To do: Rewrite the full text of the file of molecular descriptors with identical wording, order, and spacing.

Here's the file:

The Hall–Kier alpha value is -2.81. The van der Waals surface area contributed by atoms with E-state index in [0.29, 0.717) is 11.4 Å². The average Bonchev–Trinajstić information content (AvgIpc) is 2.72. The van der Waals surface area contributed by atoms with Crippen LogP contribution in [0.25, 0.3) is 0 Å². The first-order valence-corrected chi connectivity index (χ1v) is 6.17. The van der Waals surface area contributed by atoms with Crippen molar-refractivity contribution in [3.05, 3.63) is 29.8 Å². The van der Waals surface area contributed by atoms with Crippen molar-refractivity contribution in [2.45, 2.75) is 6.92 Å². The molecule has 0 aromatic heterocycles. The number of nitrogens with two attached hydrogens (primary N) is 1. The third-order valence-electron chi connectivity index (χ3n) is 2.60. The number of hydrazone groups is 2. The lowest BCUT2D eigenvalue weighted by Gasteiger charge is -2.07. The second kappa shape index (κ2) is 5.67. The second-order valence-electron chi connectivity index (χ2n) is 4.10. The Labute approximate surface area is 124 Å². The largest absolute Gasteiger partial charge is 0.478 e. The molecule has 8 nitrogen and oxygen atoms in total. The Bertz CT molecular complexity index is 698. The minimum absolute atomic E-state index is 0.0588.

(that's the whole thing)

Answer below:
The Hall–Kier alpha value is -2.81. The van der Waals surface area contributed by atoms with E-state index in [0.29, 0.717) is 11.4 Å². The average Bonchev–Trinajstić information content (AvgIpc) is 2.72. The van der Waals surface area contributed by atoms with Crippen LogP contribution in [0.25, 0.3) is 0 Å². The first-order valence-corrected chi connectivity index (χ1v) is 6.17. The van der Waals surface area contributed by atoms with Crippen molar-refractivity contribution in [3.05, 3.63) is 29.8 Å². The van der Waals surface area contributed by atoms with Crippen molar-refractivity contribution in [2.45, 2.75) is 6.92 Å². The molecule has 0 aromatic heterocycles. The number of nitrogens with two attached hydrogens (primary N) is 1. The third-order valence-electron chi connectivity index (χ3n) is 2.60. The number of hydrazone groups is 2. The lowest BCUT2D eigenvalue weighted by Gasteiger charge is -2.07. The second kappa shape index (κ2) is 5.67. The second-order valence-electron chi connectivity index (χ2n) is 4.10. The Labute approximate surface area is 124 Å². The largest absolute Gasteiger partial charge is 0.478 e. The molecule has 8 nitrogen and oxygen atoms in total. The Bertz CT molecular complexity index is 698. The minimum absolute atomic E-state index is 0.0588.